The recycling industry is very diverse commodity wise and has many levels of participants. How would the stipend be assessed in the supply chain? Would each commodity have a separate fee and managing board, or would it be used for a common need? As far as who would pay the stipend, there is no question. It still trickles down to the consumer, who may reap little benefit.

Michele Nestor is the president of Nestor Resources Inc., based in the Greater Pittsburgh area, and chair of the board of directors of the Pennsylvania Recycling Markets Center, Penn State, Harrisburg. She helps private and public sector organizations develop strategic plans to survive in a transitioning marketplace.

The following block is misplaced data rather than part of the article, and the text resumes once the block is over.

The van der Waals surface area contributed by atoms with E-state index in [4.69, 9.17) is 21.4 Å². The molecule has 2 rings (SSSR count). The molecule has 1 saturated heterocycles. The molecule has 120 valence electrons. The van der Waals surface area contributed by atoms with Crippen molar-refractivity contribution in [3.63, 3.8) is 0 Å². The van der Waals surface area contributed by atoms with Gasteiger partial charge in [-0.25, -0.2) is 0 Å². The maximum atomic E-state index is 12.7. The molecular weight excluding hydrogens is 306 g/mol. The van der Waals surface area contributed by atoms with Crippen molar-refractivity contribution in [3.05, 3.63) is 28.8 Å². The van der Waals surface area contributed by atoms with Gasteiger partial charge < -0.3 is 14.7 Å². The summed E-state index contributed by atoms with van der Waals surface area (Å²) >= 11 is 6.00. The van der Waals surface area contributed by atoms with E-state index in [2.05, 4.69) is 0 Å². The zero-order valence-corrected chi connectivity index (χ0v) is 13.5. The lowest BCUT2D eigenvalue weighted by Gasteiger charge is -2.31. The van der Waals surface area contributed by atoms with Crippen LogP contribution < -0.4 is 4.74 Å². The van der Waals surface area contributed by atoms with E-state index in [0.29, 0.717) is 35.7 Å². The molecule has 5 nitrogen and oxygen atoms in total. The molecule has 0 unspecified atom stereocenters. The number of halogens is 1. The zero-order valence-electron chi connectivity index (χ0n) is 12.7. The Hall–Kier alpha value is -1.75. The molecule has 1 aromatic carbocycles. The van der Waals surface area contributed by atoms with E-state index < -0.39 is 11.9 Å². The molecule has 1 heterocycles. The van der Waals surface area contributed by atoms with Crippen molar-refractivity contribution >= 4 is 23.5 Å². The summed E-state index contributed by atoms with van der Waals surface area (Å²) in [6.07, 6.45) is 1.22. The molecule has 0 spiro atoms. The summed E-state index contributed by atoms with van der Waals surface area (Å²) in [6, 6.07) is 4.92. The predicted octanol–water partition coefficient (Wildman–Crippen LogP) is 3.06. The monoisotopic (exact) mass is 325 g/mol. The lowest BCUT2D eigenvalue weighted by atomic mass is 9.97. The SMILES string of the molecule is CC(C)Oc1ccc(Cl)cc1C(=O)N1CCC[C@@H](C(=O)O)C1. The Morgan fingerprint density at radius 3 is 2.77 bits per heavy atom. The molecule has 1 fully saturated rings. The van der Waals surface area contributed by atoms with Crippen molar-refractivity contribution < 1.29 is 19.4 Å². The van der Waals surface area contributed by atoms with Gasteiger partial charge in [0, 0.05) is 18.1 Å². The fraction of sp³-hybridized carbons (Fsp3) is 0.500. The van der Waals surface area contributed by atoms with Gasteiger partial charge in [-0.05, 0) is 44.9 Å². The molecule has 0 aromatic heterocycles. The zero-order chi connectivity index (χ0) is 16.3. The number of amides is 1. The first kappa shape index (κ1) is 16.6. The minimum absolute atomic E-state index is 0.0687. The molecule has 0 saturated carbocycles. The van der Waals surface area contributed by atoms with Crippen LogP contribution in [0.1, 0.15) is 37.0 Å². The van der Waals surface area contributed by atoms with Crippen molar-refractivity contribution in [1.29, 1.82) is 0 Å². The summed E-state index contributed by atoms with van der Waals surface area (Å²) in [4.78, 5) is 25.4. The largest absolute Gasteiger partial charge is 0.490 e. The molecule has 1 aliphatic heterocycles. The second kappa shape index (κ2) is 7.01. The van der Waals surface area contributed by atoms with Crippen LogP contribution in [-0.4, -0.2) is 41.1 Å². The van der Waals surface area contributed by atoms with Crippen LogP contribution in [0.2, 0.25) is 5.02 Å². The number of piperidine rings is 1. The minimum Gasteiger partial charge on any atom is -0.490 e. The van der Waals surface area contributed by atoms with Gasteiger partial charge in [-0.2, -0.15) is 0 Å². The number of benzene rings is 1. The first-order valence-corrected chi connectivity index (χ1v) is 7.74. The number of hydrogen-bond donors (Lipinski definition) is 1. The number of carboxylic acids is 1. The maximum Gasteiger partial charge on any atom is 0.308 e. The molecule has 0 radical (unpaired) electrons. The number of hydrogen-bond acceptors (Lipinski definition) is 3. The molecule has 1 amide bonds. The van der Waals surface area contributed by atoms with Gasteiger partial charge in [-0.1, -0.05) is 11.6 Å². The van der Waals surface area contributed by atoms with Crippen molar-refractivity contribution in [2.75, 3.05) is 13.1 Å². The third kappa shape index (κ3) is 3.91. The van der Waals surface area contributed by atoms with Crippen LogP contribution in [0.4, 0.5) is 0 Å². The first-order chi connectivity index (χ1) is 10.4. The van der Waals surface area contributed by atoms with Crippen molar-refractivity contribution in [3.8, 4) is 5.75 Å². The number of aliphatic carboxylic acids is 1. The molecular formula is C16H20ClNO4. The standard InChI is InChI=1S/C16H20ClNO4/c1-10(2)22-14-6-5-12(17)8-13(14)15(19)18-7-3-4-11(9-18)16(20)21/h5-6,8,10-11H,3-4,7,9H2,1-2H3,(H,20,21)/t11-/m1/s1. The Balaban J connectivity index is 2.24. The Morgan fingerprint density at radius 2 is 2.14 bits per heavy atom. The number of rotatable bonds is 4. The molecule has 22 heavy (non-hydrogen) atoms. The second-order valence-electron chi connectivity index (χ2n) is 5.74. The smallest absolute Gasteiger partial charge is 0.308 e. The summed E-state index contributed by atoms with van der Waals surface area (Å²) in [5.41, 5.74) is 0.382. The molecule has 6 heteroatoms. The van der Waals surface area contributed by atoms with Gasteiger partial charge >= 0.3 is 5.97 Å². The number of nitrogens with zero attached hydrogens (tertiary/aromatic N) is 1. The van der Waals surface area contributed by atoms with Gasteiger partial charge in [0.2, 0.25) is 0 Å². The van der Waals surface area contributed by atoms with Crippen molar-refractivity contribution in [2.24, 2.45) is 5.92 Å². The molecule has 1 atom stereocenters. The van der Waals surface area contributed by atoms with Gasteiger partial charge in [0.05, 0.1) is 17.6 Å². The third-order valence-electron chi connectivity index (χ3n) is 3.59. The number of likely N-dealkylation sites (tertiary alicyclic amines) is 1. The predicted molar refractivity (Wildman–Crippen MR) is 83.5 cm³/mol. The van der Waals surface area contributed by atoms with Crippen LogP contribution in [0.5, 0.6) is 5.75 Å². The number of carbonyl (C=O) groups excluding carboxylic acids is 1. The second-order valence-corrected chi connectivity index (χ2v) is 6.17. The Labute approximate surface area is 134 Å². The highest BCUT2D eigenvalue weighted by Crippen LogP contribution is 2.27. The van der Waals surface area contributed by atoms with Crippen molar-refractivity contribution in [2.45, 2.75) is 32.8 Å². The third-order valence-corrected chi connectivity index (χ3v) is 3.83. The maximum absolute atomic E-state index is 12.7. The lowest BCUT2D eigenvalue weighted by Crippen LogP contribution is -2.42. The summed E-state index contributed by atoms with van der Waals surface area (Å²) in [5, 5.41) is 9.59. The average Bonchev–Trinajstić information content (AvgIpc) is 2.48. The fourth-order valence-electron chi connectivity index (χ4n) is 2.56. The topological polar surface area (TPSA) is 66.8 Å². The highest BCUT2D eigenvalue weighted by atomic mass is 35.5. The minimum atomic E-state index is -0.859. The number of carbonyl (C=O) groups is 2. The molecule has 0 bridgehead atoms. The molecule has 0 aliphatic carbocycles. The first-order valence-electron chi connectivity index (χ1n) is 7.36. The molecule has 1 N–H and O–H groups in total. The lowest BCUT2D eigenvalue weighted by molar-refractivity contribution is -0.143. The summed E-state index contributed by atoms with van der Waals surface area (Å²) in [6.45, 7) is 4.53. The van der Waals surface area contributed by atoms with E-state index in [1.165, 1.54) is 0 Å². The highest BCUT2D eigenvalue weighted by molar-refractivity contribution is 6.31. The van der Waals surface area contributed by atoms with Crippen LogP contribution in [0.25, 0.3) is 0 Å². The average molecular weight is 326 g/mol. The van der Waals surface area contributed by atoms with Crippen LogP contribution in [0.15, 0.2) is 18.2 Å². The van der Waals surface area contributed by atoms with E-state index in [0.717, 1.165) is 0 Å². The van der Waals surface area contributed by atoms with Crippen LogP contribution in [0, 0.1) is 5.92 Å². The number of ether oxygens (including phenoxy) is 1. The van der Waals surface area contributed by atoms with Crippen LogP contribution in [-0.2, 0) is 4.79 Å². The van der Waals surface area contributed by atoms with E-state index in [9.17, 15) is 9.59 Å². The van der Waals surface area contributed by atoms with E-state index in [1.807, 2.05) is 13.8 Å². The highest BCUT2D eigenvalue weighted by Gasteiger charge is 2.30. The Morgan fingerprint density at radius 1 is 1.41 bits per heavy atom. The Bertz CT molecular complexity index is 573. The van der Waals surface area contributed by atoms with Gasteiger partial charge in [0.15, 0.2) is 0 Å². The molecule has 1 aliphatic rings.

About the Author(s)

Michele  Nestor

President, Nestor Resources

Michele Nestor is the President of Nestor Resources Inc., based in the Greater Pittsburgh area, and chair of the board of directors, of the Pennsylvania Recycling Markets Center, Penn State, Harrisburg. She helps private and public sector organizations develop strategic plans to survive in a transitioning marketplace.